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Take That

  • Take That And Party,
  • Everything Changes,
  • Nobody Else,
  • Beautiful World,
  • The Circus,
  • Progress,
  • III,

  • Album Reviews |

    Take That

    beautiful world the circus everything changes never forget take that and party

    Take That And Party 5 ( 1992 )
    I Found Heaven / Once You've Tasted Love / It Only Takes A Minute / Million Love Songs / Satisfied / I Can Make It / Do What You Like / Promise / Why Can't I Wake Up With You / Never Want To Let You Go / Give Good Feeling / Could It Be Magic / Take That And Party

    The BBC described Take That as the most succesful British band since The Beatles. I'll let you think on that for a moment. The band originated in Manchester circa 1990 and were initially seen as the UKs answer to New Kids On The Block. Thankfully for everyone involved, that clearly wasn't the case. They have, for their crimes, spawned almost every British boy-band that's appeared since but there was one important difference with Take That. The difference was Gary Barlow, a slightly chubby uncool looking fella, but he could pen a tune or two. The likes of 'A Million Love Songs' would even gain credit from the more alternative and credible media, such as N.M.E. A good tune is a good tune and even in this day and age, can still win through. Gary apparently wrote it when he was a mere fifteen years old. A dance-pop band, and it's the dance tunes that have dated here. Still, more on that later. A word concerning Robbie Williams, i've taken this from Wikipedia. It reveals quite a lot about Robbie, even at this early stage in his career.... The mother of failed Manchester United trialee Robbie Williams read Martin-Smith's advert in Stoke on Trent, and so urged the recently failed salesman to try. Williams applied and annoyed Martin-Smith from his first audition, but Martin-Smith recognised the talent and signed Williams.... . Thanks then manager of Take That. I never knew he was the last to join the band, although I clearly knew he was the first to leave. Bye, bye Robbie, bye bye. Oh, Nigel Martin-Smith, impressiario, initially had the band work gay clubs up and down the land. None of the band were from stage-school, so whilst the former isn't at all surprising, the latter is quite different to these days of 100% manufactured bands with performers cherry picked, likely via a TV talent show.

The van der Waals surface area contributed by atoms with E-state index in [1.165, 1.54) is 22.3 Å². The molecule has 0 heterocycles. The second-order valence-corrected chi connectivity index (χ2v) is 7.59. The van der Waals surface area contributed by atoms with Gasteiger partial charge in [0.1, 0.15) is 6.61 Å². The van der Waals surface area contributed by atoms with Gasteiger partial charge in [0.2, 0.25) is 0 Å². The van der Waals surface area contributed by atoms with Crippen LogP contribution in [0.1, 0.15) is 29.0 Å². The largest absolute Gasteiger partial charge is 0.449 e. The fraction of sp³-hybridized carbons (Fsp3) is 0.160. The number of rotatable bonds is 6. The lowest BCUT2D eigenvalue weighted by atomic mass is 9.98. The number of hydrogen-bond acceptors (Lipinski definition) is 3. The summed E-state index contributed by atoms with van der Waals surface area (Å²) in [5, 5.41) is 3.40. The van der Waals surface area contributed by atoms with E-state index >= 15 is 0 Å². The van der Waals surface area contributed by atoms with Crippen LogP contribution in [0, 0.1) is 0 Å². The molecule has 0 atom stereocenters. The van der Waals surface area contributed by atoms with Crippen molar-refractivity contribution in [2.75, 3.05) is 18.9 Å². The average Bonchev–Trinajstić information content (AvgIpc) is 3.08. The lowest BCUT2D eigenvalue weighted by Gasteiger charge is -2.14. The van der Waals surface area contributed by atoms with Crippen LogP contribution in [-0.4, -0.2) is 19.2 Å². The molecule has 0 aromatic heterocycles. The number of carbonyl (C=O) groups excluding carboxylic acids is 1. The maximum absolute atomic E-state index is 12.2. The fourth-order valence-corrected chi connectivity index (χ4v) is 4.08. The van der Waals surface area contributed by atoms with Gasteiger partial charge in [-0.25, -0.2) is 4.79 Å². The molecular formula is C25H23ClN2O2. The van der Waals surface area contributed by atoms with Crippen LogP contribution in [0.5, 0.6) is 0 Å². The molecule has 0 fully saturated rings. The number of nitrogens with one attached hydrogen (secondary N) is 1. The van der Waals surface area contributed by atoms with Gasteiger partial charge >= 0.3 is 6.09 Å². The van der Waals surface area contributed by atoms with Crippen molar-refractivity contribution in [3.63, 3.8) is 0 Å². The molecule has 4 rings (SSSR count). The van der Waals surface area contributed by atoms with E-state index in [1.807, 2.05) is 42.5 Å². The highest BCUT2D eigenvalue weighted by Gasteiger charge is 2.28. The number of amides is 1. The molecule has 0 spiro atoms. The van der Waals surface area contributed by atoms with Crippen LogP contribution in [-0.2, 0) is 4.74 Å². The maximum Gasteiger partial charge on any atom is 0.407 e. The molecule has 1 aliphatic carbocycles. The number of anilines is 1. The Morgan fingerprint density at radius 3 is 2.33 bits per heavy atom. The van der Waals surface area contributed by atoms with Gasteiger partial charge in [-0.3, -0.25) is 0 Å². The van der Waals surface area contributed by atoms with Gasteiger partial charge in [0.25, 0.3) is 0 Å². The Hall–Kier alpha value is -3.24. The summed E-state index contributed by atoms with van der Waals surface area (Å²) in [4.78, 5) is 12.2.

A list of album credits, briefly Gary Barlow - Vocals / Songwriting, Robbie Williams - Vocals, Jason Orange - Vocals, Mark Owen - Vocals, Howard Donald - Vocals, Duncan Bridgeman - Producer, Robin Sellars - Engineer, Nigel Stock - Arranger, Pete Hammond - DJ, Ian Levine - Co-Producer, Billy Griffin - Co-Producer. Is that the same Stock as in Stock Aitken and Waterman?? If so, good god. They didn't need a DJ and the only band member with writing credits outside of the covers was of course Gary Barlow. No surprises there. What is a surprise is not that this album is any kind of lost classic, it's not. It's mediocre pop. However, a few moments do shine through the mire. The singles are all decent. The Barry Manilow cover 'Could It Be Magic', a disco flavoured recording. The soul influenced 'I Found Heaven', another song to touch upon disco, actually. 'It Only Takes A Minute', a tune for which the dance-beats have dated very badly, but the pure pop spirit still wins through. So, three decent pop singles there, but if the band didn't have anything else in the locker, we'd have long forgotten them. So? Well, 'A Million Love Songs', of course. Surprisingly deep backing vocals, a stupendous arrangement opening with twirling trumpet. Gary opens his gob and cliched lyrics come out, but the song is almost about writing cliched lyrics. It's called 'A Million Love Songs', after all. These days, Simon Cowel and the like would find it hard to even buy a new song this good, let alone have a little chap in their boy-band capable of writing one. It's easy to imagine a great, big voiced soul singer covering the song, proper gospel style and letting rip. The rest of the album is pretty forgettable though, the dance tunes sounding especially trite and insipid, especially when an otherwise acceptable tune is ruined by some studio guy thinking he's The Prodigy. Not appropriate, leave that kind of thing at home please.